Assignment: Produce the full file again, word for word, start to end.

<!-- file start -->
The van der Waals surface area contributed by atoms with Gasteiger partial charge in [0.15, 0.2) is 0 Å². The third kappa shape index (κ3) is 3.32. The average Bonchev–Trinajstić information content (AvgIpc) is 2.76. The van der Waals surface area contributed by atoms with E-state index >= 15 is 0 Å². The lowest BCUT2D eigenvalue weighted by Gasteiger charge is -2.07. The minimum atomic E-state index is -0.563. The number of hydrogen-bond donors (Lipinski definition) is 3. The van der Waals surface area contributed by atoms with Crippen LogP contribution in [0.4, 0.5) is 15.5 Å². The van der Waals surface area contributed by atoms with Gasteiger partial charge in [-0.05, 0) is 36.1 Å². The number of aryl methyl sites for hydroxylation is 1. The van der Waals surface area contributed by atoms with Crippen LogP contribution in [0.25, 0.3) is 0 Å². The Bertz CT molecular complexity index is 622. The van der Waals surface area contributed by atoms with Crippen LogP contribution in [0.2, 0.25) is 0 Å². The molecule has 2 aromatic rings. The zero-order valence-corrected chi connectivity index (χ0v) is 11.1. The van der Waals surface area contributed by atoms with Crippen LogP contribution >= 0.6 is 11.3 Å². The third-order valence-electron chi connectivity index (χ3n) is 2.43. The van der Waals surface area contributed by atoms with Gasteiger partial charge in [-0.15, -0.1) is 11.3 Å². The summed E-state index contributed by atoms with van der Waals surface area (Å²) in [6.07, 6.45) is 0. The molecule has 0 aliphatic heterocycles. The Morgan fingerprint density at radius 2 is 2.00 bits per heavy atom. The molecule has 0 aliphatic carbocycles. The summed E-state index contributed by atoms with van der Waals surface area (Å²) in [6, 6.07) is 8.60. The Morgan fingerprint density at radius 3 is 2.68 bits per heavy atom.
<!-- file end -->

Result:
The van der Waals surface area contributed by atoms with Gasteiger partial charge in [0.15, 0.2) is 0 Å². The third kappa shape index (κ3) is 3.32. The average Bonchev–Trinajstić information content (AvgIpc) is 2.76. The van der Waals surface area contributed by atoms with E-state index >= 15 is 0 Å². The lowest BCUT2D eigenvalue weighted by Gasteiger charge is -2.07. The minimum atomic E-state index is -0.563. The number of hydrogen-bond donors (Lipinski definition) is 3. The van der Waals surface area contributed by atoms with Crippen LogP contribution in [0.4, 0.5) is 15.5 Å². The van der Waals surface area contributed by atoms with Gasteiger partial charge in [-0.05, 0) is 36.1 Å². The number of aryl methyl sites for hydroxylation is 1. The van der Waals surface area contributed by atoms with Crippen LogP contribution in [0.25, 0.3) is 0 Å². The Bertz CT molecular complexity index is 622. The van der Waals surface area contributed by atoms with Crippen LogP contribution in [0.2, 0.25) is 0 Å². The molecule has 2 aromatic rings. The zero-order valence-corrected chi connectivity index (χ0v) is 11.1. The van der Waals surface area contributed by atoms with Crippen LogP contribution >= 0.6 is 11.3 Å². The third-order valence-electron chi connectivity index (χ3n) is 2.43. The van der Waals surface area contributed by atoms with Gasteiger partial charge in [-0.15, -0.1) is 11.3 Å². The summed E-state index contributed by atoms with van der Waals surface area (Å²) in [6.07, 6.45) is 0. The molecule has 0 aliphatic heterocycles. The Morgan fingerprint density at radius 2 is 2.00 bits per heavy atom. The molecule has 0 aliphatic carbocycles. The summed E-state index contributed by atoms with van der Waals surface area (Å²) in [6, 6.07) is 8.60. The Morgan fingerprint density at radius 3 is 2.68 bits per heavy atom.